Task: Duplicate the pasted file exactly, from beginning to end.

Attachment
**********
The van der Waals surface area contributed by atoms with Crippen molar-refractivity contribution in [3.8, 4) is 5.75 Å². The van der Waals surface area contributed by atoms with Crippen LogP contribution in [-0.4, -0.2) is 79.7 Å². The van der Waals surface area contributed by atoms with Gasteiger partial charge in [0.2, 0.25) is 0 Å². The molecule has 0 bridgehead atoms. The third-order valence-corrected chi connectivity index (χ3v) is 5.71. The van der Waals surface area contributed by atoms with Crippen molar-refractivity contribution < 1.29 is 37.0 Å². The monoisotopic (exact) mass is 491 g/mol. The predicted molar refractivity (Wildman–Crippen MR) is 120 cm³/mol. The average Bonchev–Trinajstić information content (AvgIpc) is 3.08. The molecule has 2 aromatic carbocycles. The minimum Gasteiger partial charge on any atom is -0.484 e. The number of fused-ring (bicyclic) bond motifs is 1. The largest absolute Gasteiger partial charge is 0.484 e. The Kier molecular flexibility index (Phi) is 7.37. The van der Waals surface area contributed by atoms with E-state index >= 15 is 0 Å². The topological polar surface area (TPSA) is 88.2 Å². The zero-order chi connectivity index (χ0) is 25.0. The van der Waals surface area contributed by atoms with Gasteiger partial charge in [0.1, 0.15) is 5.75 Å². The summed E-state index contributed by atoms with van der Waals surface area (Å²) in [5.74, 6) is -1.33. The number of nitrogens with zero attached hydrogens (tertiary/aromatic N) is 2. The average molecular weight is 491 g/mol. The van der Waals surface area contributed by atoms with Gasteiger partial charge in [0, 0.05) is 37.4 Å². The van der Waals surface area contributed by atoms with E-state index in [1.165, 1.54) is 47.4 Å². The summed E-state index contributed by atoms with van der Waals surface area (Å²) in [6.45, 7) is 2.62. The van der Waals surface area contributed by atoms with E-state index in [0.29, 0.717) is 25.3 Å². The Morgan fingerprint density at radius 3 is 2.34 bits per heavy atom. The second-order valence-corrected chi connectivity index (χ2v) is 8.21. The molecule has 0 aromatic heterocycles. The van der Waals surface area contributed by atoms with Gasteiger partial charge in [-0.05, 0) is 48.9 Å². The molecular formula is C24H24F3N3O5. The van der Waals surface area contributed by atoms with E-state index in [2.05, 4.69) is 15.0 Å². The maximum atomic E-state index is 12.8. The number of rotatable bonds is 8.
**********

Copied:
The van der Waals surface area contributed by atoms with Crippen molar-refractivity contribution in [3.8, 4) is 5.75 Å². The van der Waals surface area contributed by atoms with Crippen LogP contribution in [-0.4, -0.2) is 79.7 Å². The van der Waals surface area contributed by atoms with Gasteiger partial charge in [0.2, 0.25) is 0 Å². The molecule has 0 bridgehead atoms. The third-order valence-corrected chi connectivity index (χ3v) is 5.71. The van der Waals surface area contributed by atoms with Crippen molar-refractivity contribution < 1.29 is 37.0 Å². The monoisotopic (exact) mass is 491 g/mol. The predicted molar refractivity (Wildman–Crippen MR) is 120 cm³/mol. The average Bonchev–Trinajstić information content (AvgIpc) is 3.08. The molecule has 2 aromatic carbocycles. The minimum Gasteiger partial charge on any atom is -0.484 e. The number of fused-ring (bicyclic) bond motifs is 1. The largest absolute Gasteiger partial charge is 0.484 e. The Kier molecular flexibility index (Phi) is 7.37. The van der Waals surface area contributed by atoms with E-state index >= 15 is 0 Å². The topological polar surface area (TPSA) is 88.2 Å². The zero-order chi connectivity index (χ0) is 25.0. The van der Waals surface area contributed by atoms with Gasteiger partial charge in [0.1, 0.15) is 5.75 Å². The summed E-state index contributed by atoms with van der Waals surface area (Å²) in [5.74, 6) is -1.33. The number of nitrogens with zero attached hydrogens (tertiary/aromatic N) is 2. The average molecular weight is 491 g/mol. The van der Waals surface area contributed by atoms with Gasteiger partial charge in [0, 0.05) is 37.4 Å². The van der Waals surface area contributed by atoms with E-state index in [1.165, 1.54) is 47.4 Å². The summed E-state index contributed by atoms with van der Waals surface area (Å²) in [6.45, 7) is 2.62. The van der Waals surface area contributed by atoms with E-state index in [0.29, 0.717) is 25.3 Å². The Morgan fingerprint density at radius 3 is 2.34 bits per heavy atom. The second-order valence-corrected chi connectivity index (χ2v) is 8.21. The molecule has 0 aromatic heterocycles. The van der Waals surface area contributed by atoms with Gasteiger partial charge in [-0.05, 0) is 48.9 Å². The molecular formula is C24H24F3N3O5. The van der Waals surface area contributed by atoms with E-state index in [2.05, 4.69) is 15.0 Å². The maximum atomic E-state index is 12.8. The number of rotatable bonds is 8.